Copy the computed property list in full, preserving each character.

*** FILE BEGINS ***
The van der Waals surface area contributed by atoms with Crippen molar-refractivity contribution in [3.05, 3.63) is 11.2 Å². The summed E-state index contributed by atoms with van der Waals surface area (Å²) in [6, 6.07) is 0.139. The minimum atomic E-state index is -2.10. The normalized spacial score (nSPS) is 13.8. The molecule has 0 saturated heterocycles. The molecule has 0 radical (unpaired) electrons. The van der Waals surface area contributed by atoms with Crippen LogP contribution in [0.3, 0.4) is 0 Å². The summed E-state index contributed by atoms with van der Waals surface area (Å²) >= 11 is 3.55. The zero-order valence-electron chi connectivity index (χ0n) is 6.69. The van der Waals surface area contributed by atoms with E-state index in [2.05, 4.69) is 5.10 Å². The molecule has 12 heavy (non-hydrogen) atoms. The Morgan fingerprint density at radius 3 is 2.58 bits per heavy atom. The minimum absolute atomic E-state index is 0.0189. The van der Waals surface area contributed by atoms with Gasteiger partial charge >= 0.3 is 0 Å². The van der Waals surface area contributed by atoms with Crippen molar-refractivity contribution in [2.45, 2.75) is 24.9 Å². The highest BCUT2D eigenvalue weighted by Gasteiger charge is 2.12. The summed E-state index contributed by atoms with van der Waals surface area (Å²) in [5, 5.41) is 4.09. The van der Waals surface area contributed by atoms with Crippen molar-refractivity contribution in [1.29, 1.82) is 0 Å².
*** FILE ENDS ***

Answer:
The van der Waals surface area contributed by atoms with Crippen molar-refractivity contribution in [3.05, 3.63) is 11.2 Å². The summed E-state index contributed by atoms with van der Waals surface area (Å²) in [6, 6.07) is 0.139. The minimum atomic E-state index is -2.10. The normalized spacial score (nSPS) is 13.8. The molecule has 0 saturated heterocycles. The molecule has 0 radical (unpaired) electrons. The van der Waals surface area contributed by atoms with Crippen LogP contribution in [0.3, 0.4) is 0 Å². The summed E-state index contributed by atoms with van der Waals surface area (Å²) >= 11 is 3.55. The zero-order valence-electron chi connectivity index (χ0n) is 6.69. The van der Waals surface area contributed by atoms with E-state index in [2.05, 4.69) is 5.10 Å². The molecule has 12 heavy (non-hydrogen) atoms. The Morgan fingerprint density at radius 3 is 2.58 bits per heavy atom. The minimum absolute atomic E-state index is 0.0189. The van der Waals surface area contributed by atoms with Gasteiger partial charge >= 0.3 is 0 Å². The van der Waals surface area contributed by atoms with Crippen molar-refractivity contribution in [2.45, 2.75) is 24.9 Å². The highest BCUT2D eigenvalue weighted by Gasteiger charge is 2.12. The summed E-state index contributed by atoms with van der Waals surface area (Å²) in [5, 5.41) is 4.09. The van der Waals surface area contributed by atoms with Crippen molar-refractivity contribution in [1.29, 1.82) is 0 Å².